locked
[VC9/x86] sizeof(std::vector): 20/24 bytes? RRS feed

  • Question

  • Hi,

     

    I noticed sizeof(std::vector) is 20 (debug mode, iterator debugging enabled) or 24 bytes (debug mode, iterator debugging disabled). I'm wondering, why does the size increase if I disable iterator debugging?

    Why is the size 24 bytes? 12 bytes are expected (3 pointers), what are the other 8/12 bytes used for? The standard allocator? I thought it didn't store state, so wouldn't use any memory.

    Wednesday, January 28, 2009 10:35 AM

All replies

  • Why do you care? What problem are you trying to solve?
    Wednesday, January 28, 2009 5:01 PM
  • Brian Muth said:

    Why do you care? What problem are you trying to solve?


    Improving performance and reducing memory usage. I've got tons (100000+) of those vectors...

    And just curiosity.


    Wednesday, January 28, 2009 6:00 PM
  • 100k+ vectors at the SAME time? You may have bigger problem to worry about, like stack overflow if they are allocated on stack.


    MSMVP VC++
    Wednesday, January 28, 2009 7:23 PM
  • Yes, at the same time. No, they're not allocated on the stack...
    Thursday, January 29, 2009 11:11 AM
  • Somebody?
    Anybody?
    Thursday, January 21, 2010 4:15 PM
  • My sense is that if you are concerned about sizeof(std::vector) because there are 100,000 instances of them, you may have a fundamental design issue. You suggest that there is a performance issue, but you have provided no indication what exactly that issue is.

    Given the lack of information, I find it hard to comment. I can't say I've given it any more thought over the past year.

    Thursday, January 21, 2010 4:50 PM
  • I tried spelunking in STL code that comes with VS2008 SP1 (a.k.a. VC9).

    Considering debug builds as per your request, I came to the following conclusions:

    In both cases of iterator debugging feature (i.e. _HAS_ITERATOR_DEBUGGING) being enabled or disabled:

    1. vector has 3 data members, all pointers. In 32-bit systems, each pointer is 4 bytes, so they occupy 3*4 = 12 bytes.

    2. vector is derived from _Vector_val class. This class has an _Alval data member, which is 1 byte big.
    However, for alignment reasons, the size cost is rounded to 4 bytes.

    So, you have 12 bytes (from 3 vector's pointers) + 4 bytes (from _Vector_val::_Alval) = 16 bytes subtotal.

    Now, let's go to sub-cases of iterator debugging feature enabled or disabled.

    If iterator debugging feature is enabled:
    3a. _Vector_val derives from _Container_base_secure. _Container_base_secure has a data member _Myfirstiter, which is a pointer, so add 4 bytes.
    The total becomes: 16 + 4 = 20 bytes (as per your finding).

    If iterator debugging feature is disabled:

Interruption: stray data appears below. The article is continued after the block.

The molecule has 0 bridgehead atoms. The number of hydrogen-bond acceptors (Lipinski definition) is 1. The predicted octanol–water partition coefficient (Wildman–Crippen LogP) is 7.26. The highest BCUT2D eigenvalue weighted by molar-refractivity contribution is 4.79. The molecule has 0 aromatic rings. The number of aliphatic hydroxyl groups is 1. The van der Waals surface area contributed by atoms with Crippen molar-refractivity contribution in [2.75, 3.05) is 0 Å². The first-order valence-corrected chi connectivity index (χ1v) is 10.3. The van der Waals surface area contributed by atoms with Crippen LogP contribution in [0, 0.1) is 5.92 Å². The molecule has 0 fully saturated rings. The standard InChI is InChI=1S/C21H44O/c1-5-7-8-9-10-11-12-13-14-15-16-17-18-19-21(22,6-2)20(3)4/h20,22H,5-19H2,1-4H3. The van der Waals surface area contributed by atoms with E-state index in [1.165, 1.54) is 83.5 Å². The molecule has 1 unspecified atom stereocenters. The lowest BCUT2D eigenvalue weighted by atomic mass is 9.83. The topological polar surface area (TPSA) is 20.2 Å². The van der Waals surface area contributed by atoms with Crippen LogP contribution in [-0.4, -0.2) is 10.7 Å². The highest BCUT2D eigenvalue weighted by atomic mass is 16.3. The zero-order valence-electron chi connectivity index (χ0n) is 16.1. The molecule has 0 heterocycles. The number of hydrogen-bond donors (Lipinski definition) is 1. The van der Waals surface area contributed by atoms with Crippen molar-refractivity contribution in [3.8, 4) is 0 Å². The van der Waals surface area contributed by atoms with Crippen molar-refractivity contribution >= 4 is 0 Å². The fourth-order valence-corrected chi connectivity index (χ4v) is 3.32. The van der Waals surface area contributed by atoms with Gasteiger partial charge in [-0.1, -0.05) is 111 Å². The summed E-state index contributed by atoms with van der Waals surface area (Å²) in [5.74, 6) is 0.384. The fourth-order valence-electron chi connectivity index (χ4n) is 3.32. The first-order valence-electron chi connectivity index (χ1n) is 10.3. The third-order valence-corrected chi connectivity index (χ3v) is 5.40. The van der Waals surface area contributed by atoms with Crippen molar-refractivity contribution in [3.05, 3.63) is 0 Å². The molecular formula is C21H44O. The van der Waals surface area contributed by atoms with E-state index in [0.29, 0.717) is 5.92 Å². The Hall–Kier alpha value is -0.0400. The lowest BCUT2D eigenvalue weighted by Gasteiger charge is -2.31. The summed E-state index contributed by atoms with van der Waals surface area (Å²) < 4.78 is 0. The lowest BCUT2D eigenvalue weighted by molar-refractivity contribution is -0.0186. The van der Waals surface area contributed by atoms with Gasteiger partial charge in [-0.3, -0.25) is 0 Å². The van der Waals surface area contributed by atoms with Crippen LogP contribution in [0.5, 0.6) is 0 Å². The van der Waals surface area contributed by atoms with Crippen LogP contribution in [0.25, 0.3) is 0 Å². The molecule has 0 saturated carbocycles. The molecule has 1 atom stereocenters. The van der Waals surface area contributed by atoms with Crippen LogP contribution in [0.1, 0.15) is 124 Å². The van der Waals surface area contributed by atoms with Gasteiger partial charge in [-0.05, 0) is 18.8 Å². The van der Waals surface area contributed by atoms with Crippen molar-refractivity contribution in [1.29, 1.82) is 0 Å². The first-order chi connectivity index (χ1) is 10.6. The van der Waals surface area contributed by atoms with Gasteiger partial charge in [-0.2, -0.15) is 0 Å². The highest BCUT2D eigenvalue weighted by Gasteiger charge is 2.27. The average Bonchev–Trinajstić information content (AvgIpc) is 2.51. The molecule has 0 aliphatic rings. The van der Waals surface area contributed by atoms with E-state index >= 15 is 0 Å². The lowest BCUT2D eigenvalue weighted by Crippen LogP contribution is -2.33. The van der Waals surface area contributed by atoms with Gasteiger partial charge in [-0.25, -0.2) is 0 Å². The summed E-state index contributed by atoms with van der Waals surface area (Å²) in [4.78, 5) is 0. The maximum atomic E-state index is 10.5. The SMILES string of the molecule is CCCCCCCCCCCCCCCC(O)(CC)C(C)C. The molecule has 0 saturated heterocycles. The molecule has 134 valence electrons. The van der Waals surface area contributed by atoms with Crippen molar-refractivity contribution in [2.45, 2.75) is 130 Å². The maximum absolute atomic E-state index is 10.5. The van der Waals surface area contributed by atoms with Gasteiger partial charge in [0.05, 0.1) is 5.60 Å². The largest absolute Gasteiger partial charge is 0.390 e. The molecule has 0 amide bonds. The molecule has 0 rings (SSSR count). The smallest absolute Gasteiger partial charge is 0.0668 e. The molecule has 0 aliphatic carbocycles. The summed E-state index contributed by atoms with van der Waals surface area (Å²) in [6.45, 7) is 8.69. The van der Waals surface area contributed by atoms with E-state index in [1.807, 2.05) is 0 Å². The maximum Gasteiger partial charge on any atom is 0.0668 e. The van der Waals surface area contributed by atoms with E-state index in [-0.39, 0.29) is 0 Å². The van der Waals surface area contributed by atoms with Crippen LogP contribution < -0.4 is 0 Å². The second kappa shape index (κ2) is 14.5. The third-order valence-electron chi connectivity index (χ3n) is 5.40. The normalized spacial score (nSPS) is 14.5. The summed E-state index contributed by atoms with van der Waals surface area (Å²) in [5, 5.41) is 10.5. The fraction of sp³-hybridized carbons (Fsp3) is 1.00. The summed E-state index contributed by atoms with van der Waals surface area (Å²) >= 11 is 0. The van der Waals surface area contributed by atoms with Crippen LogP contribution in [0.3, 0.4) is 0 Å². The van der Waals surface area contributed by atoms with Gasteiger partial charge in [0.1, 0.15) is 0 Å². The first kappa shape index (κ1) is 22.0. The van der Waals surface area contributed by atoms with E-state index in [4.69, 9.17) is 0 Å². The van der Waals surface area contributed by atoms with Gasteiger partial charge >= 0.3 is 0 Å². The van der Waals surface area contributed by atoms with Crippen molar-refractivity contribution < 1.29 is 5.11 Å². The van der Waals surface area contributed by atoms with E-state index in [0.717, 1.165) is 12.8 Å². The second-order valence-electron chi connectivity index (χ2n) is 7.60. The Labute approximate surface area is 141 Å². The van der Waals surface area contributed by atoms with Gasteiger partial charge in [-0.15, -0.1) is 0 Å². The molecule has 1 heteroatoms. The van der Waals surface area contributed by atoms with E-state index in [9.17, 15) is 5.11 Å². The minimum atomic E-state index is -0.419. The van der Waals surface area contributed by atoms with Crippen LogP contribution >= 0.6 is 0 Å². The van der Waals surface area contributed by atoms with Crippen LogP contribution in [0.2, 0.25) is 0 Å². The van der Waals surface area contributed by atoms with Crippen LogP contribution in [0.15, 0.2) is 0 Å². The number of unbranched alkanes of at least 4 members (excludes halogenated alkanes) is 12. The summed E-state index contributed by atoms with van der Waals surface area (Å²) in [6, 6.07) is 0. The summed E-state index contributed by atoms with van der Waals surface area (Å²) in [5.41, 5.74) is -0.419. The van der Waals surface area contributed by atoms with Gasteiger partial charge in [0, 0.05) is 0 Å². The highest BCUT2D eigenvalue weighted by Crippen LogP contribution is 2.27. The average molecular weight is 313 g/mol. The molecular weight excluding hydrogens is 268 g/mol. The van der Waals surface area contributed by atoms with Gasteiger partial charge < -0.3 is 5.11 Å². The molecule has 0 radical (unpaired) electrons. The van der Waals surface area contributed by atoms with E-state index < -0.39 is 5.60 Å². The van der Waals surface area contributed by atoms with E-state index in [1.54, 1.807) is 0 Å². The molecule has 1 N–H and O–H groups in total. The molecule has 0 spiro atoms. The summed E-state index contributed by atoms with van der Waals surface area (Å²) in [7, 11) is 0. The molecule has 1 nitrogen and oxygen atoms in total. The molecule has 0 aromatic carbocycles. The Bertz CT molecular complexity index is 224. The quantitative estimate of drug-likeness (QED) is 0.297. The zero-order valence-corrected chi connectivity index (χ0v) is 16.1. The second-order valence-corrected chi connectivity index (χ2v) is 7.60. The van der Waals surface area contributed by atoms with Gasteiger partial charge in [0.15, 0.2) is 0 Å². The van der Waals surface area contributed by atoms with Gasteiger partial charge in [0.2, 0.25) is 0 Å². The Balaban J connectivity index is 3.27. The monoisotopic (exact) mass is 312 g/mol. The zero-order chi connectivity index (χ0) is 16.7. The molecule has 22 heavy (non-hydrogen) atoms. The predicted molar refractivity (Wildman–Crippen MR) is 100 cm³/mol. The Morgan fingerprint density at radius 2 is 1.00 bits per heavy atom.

3b. _Vector_val derives from _Container_base_aux_alloc_real. _Container_base_aux_alloc_real has one data member. Its size is 1 byte, but for alignment reasons rounds up to 4 bytes.
    4b. _Container_base_aux_alloc_real derives from _Container_base_aux. _Container_base_aux has one data member _Myownedaux, which is a pointer; so: add 4 bytes.
    In this case the total becomes: 16 + 4 + 4 = 24 bytes (as per your finding).

    You may want to try this simple C++ program I wrote to try to better understand the total size of STL vector.

    //////////////////////////////////////////////////////////////////////////
    // vecsize.cpp
    // Test size of std::vector
    //
    
    
    // Enable Iterator debugging feature in debug builds:
    //#define _HAS_ITERATOR_DEBUGGING 1
    
    // Disable Iterator debugging feature in debug builds:
    #define _HAS_ITERATOR_DEBUGGING 0
    
    
    #include <vector>       // STL vector
    #include <stdio.h>      // printf
    
    
    // I use this class to inspect vector data members.
    // This class is derived from vector, so it can access vector's protected 
    // data members and query their size).
    template <typename T>
    class vector_inspector : public std::vector<T>
    {
    public:
    
        // _Vector_val::_Alval
        size_t get_Alval_size() const
        {
            return sizeof(_Alval);
        }
    
    #if _HAS_ITERATOR_DEBUGGING
        
        // _Container_base_secure::_Myfirstiter
        size_t get_Myfirstiter_size() const
        {
            return sizeof(_Myfirstiter);
        }
    
    #else
        
        // _Container_base_aux_alloc_real::_Alaux
        size_t get_Alaux_size() const
        {
            return sizeof(_Alaux);
        }
    
        // _Container_base_aux::_Myownedaux
        size_t get_Myownedaux_size() const
        {
            return sizeof(_Myownedaux);
        }
    
    #endif // _HAS_ITERATOR_DEBUGGING
    
    };
    
    
    int main()
    {
        printf("*** Testing std::vector size ***\n\n");
    
        typedef int Type;
        Type * ptr;
        std::vector<Type> vec;
    
    #if defined( _DEBUG )
        printf("Debug build.\n");
    #else
        #error Must build in _DEBUG mode for _HAS_ITERATOR_DEBUGGING.
    #endif
    
    #if _HAS_ITERATOR_DEBUGGING
        printf("Iterator debugging enabled.\n");
    #else
        printf("Iterator debugging disabled.\n");
    #endif // _HAS_ITERATOR_DEBUGGING
        printf("\n");
    
        vector_inspector<Type> vinspec;
        printf("sizeof(vector) %d\n\n", sizeof(vec));
    
        printf("sizeof(pointer) %d\n", sizeof(ptr));
    
        printf("sizeof(_Vector_val::_Alval) %d\n", vinspec.get_Alval_size() );
        
    #if _HAS_ITERATOR_DEBUGGING
        printf("sizeof(_Container_base_secure::_Myfirstiter) %d\n", vinspec.get_Myfirstiter_size());
    #else
        printf("sizeof(_Container_base_aux_alloc_real::_Alaux) %d\n", vinspec.get_Alaux_size());
        printf("sizeof(_Container_base_aux::_Myownedaux) %d\n", vinspec.get_Myownedaux_size());
    #endif // _HAS_ITERATOR_DEBUGGING
    
        printf("\n");
        return 0;
    }
    
    
    //////////////////////////////////////////////////////////////////////////
    


    You can use this command line (or build from the IDE):

      cl /EHsc /nologo /W4 /MDd /Od /D "_DEBUG" /RTC1 vecsize.cpp
     
    These are the outputs:

    ---[output]---